Trump border wall prototypes torn down to make way for new barrier

Demolition crews near the border between Mexico and the US started knocking down prototypes for US President Donald Trump's proposed wall.
VIDEO: REUTERS
Debris from a prototype for US President Donald Trump's proposed wall is seen after being demolished near San Diego, California, on  Feb 27, 2019.
Debris from a prototype for US President Donald Trump's proposed wall is seen after being demolished near San Diego, California, on Feb 27, 2019. PHOTO: REUTERS

SANTA FE, NEW MEXICO (REUTERS) - The prototypes for President Donald Trump's contest for a border wall near San Diego, California, were torn down on Wednesday (Feb 27) to make way for a new section of actual border fencing.

To the President's supporters, the eight 9m-high models were a symbol of his commitment to build a wall along the length of the United States-Mexico border to enhance national security.

To opponents, they were a waste of taxpayer money and an affront to Mexico and immigrants.

"Since the test and evaluation of these prototype models is complete, they have served their purpose and are now being removed," US Customs and Border Protection (CBP) spokesman Ralph DeSio said in a statement.

Using jackhammers, ladders and blow torches, military special forces and CBP special units spent weeks trying to go under, over and through the walls to test their strengths and weaknesses.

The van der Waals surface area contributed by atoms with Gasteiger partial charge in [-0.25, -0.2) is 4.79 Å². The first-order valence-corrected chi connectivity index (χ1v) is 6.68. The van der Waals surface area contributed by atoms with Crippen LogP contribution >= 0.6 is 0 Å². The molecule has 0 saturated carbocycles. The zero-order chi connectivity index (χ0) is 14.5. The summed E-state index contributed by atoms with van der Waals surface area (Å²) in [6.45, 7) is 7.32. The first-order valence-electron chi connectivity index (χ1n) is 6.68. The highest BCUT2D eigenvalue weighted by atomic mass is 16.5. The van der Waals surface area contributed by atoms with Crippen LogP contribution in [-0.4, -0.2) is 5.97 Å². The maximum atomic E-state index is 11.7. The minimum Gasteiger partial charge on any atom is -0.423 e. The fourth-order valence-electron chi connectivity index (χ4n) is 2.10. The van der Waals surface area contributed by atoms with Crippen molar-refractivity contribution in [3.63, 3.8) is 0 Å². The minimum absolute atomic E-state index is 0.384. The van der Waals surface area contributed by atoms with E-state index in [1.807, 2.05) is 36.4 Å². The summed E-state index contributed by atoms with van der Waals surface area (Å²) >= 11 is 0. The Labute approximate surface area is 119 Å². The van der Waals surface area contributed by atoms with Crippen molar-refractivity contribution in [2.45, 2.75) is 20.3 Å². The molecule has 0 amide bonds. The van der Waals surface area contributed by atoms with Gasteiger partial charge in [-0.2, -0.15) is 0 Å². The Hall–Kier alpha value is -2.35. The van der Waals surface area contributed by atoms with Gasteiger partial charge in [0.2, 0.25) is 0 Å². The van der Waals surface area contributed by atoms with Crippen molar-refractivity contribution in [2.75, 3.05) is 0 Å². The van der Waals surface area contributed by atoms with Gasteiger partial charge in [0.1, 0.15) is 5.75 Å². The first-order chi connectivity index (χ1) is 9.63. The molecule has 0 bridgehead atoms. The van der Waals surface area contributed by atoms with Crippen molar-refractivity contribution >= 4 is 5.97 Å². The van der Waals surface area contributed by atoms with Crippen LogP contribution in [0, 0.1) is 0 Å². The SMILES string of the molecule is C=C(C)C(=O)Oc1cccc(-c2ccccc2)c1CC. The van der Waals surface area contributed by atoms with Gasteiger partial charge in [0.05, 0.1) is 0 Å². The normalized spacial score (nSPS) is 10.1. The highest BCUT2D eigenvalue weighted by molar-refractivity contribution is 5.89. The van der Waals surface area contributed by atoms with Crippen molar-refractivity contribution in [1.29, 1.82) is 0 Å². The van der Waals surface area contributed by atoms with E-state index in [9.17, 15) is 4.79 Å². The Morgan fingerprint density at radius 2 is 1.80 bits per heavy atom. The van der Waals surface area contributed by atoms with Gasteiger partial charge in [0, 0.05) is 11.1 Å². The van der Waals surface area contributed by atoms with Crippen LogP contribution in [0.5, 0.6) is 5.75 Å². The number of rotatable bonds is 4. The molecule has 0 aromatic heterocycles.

The tests of the prototypes, which Supervisory Border Patrol Agent Michael Scappechio of the San Diego sector said cost between US$300,000 and US$500,000 (S$404,000 and S$674,000) each to build, showed the effectiveness of the kind of steel post, or "bollard", fence that already exists along large sections of the border.

Now, a new 9m-high bollard fence is being built as a secondary barrier along a 22.5km section, behind an existing, 5m-high bollard fence, Mr Scappechio said.

 
 

The ability of agents to see through a barrier is crucial to their safety, and a fence made out of steel posts or "bollards" is easier to repair when breached and relatively cost effective, he said, while the 9m height is a deterrent to climbers.

The fence will also incorporate fibre optic sensors, Mr Scappechio said.